254. THE FACE OF ANOTHER (1966)

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他人の顔; Tanin no kao

“The world in which Abe, Teshigahara, and Takemitsu came of age as expressive artists was not one for which they had been prepared by their forebears or by any social legacy. The values of prewar Japan had been utterly discredited by their nation’s defeat, the society emasculated by foreign occupiers for the first time in Japanese history. The so-called democracy that was being layered onto the Japanese body politic by temporary American rulers seemed ill fitted to a culture that had never valued individualism or freedom of expression. They wandered forth into a strange new world that had no identity of its own and was distorted by poverty and foreign occupation. Everywhere were symptoms of an existential dilemma on a vast national scale. In retrospect, it seems hardly surprising that the compelling themes of Japanese artists of the day were those of alienation, the search for identity, and the struggle for survival in a wasted landscape…”–Peter Grilli, writing for the Criterion Collection

“Yield to the mask.” —The Face of Another

DIRECTED BY:

FEATURING: , Mikijirô Hira, Machiko Kyô, Miki Irie

PLOT: Left with a disfigured face after an industrial accident, Okuyama spends his days in bandages while complaining to his wife. Hatching a scheme of questionable ethics with his psychiatrist-surgeon, things change for Okuyama after a cunningly designed mask is crafted to allow him, at least part of the time, to be “normal.” However, the doctor’s warnings of personality shift come true as Okuyama attempts to seduce his own wife to wreak emotional revenge.

Stoll from The Face of Another (1966)

BACKGROUND:

  • Like 1962’s Pitfall and 1964’s Woman in the Dunes (also Certified Weird), The Face of Another was based on the work of novelist Kôbô Abe. While the psychiatrist appears only passingly in Abe’s book, his role was greatly expanded in the film to allow for a more tangible counterpart to Okuyama.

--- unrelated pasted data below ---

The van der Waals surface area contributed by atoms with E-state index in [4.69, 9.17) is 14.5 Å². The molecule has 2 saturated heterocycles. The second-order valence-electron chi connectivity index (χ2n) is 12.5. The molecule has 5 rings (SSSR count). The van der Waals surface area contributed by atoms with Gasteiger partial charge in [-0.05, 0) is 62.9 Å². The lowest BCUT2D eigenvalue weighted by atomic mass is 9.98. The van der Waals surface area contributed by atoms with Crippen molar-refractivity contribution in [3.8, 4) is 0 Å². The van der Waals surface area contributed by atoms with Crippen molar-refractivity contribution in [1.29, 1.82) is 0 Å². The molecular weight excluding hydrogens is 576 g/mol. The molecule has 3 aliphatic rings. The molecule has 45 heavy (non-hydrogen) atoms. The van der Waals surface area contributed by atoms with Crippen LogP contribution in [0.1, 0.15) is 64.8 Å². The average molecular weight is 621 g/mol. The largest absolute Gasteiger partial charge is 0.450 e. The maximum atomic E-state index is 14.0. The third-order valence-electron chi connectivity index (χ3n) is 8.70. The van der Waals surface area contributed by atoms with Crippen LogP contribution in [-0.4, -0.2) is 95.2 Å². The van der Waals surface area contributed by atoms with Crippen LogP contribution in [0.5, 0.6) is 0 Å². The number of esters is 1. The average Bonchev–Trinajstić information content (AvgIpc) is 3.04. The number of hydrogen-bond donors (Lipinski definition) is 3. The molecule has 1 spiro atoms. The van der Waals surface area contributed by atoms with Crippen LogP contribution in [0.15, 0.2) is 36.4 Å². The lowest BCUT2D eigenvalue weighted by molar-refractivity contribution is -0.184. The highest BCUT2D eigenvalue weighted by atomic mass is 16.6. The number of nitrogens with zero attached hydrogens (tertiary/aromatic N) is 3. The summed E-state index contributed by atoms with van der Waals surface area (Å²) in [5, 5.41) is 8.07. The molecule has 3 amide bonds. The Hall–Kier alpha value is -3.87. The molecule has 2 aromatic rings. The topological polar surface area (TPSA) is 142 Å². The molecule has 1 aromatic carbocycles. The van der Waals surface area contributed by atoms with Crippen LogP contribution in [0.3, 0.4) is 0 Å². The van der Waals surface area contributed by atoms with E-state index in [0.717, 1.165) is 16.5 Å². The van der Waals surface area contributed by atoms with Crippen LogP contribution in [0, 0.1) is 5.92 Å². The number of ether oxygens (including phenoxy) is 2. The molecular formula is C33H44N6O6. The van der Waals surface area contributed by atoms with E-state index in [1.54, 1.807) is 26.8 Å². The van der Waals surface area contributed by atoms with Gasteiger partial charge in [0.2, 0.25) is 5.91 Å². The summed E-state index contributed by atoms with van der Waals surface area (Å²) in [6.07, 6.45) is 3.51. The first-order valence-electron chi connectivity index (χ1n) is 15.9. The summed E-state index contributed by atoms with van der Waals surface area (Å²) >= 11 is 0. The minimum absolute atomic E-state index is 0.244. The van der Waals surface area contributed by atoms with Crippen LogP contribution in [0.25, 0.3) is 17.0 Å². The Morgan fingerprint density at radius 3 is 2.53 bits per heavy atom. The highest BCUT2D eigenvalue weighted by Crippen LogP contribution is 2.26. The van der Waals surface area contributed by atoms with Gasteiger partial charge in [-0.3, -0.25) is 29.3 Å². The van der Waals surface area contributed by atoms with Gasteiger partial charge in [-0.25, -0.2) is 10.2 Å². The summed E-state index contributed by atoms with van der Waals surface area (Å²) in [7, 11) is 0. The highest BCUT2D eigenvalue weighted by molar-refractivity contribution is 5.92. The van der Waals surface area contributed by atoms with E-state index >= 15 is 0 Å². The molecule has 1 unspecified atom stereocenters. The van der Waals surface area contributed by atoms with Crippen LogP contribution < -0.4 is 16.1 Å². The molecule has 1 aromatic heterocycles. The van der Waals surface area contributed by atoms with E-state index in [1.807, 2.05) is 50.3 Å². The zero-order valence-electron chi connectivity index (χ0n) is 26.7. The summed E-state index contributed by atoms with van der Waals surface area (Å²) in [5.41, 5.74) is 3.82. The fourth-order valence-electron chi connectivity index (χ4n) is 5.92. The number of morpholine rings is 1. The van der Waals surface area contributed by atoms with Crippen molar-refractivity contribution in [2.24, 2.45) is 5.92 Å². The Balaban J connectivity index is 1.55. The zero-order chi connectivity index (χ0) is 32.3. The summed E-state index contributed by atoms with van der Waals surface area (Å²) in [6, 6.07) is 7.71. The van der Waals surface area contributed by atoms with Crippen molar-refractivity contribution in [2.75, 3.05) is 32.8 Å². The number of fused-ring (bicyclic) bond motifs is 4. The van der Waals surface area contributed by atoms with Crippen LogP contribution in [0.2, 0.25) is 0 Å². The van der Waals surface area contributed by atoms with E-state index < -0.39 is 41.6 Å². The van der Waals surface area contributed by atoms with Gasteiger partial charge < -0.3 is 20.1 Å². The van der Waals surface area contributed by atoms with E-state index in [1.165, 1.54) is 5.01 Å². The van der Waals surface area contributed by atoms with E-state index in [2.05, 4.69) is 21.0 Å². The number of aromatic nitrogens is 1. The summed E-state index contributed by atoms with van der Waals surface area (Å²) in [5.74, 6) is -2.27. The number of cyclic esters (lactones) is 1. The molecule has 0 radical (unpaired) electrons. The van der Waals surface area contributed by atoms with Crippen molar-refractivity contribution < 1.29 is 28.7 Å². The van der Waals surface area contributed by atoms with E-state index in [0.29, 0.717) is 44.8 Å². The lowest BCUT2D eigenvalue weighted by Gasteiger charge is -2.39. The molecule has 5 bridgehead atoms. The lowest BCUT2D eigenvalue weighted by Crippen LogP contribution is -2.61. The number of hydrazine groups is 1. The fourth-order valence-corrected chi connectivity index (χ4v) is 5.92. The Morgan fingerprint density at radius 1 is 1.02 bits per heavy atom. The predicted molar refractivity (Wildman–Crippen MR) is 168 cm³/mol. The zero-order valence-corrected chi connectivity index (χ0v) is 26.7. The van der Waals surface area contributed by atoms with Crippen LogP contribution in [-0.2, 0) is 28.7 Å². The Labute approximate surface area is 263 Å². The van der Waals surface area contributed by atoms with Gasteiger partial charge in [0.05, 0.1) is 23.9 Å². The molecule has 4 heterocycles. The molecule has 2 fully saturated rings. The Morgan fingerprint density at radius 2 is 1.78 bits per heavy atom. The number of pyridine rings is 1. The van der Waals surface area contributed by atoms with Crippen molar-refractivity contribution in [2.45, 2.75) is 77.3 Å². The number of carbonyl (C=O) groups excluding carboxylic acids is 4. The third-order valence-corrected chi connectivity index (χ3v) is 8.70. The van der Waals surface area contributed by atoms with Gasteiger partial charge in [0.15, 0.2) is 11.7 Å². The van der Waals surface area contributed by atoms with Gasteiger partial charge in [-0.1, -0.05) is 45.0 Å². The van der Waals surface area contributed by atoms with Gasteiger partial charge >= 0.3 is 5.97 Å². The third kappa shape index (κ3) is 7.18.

• Director Hiroshi Teshigaraha stuck with the classic “academy ratio” and black and white film one last time with this movie, despite the then-current popularity of color and CinemaScope. He surrendered to modernizing pressures with his next movie, The Man Without a Map.
  • The incongruous waltz playing in the opening credits (as well as the German night-club song at the biergarten) was written by Teshigahara’s and Abe’s collaborator, composer Tôru Takemitsu, whose score was also instrumental in Pitfall and Woman in the Dunes.
  • Despite being commercially and critically well-received in its home country, The Face of Another met with a tepid audience beyond Japan’s borders. A number of critics, it seemed, had had just about enough of the intellectualist, art-house cinema that had been bombarding the movie scene for some years by then.
  • Another of Teshigahara’s art buddies — Arata Isozaki — stepped up to the plate, designing the psychiatrist’s morphing, glass-filled office. An architect by vocation, Isozaki went on to design numerous famous buildings, including the MOCA in Los Angeles and the stadium for the 1992 Summer Olympics in Barcelona.

INDELIBLE IMAGE: Though any shot with Okuyama bandaged sticks in the mind, the most jarring scene occurs when he’s fully disguised as a normal person. Having just been released into the custody of his psychiatrist after an arrest for assault, Okuyama and the doctor face a swarm of sack-clay masked citizens descending upon the streets. The doctor looks unnerved by the sight; his patient less so. Before their dramatic “goodbye”, they are utterly enveloped in a sea of faceless faces.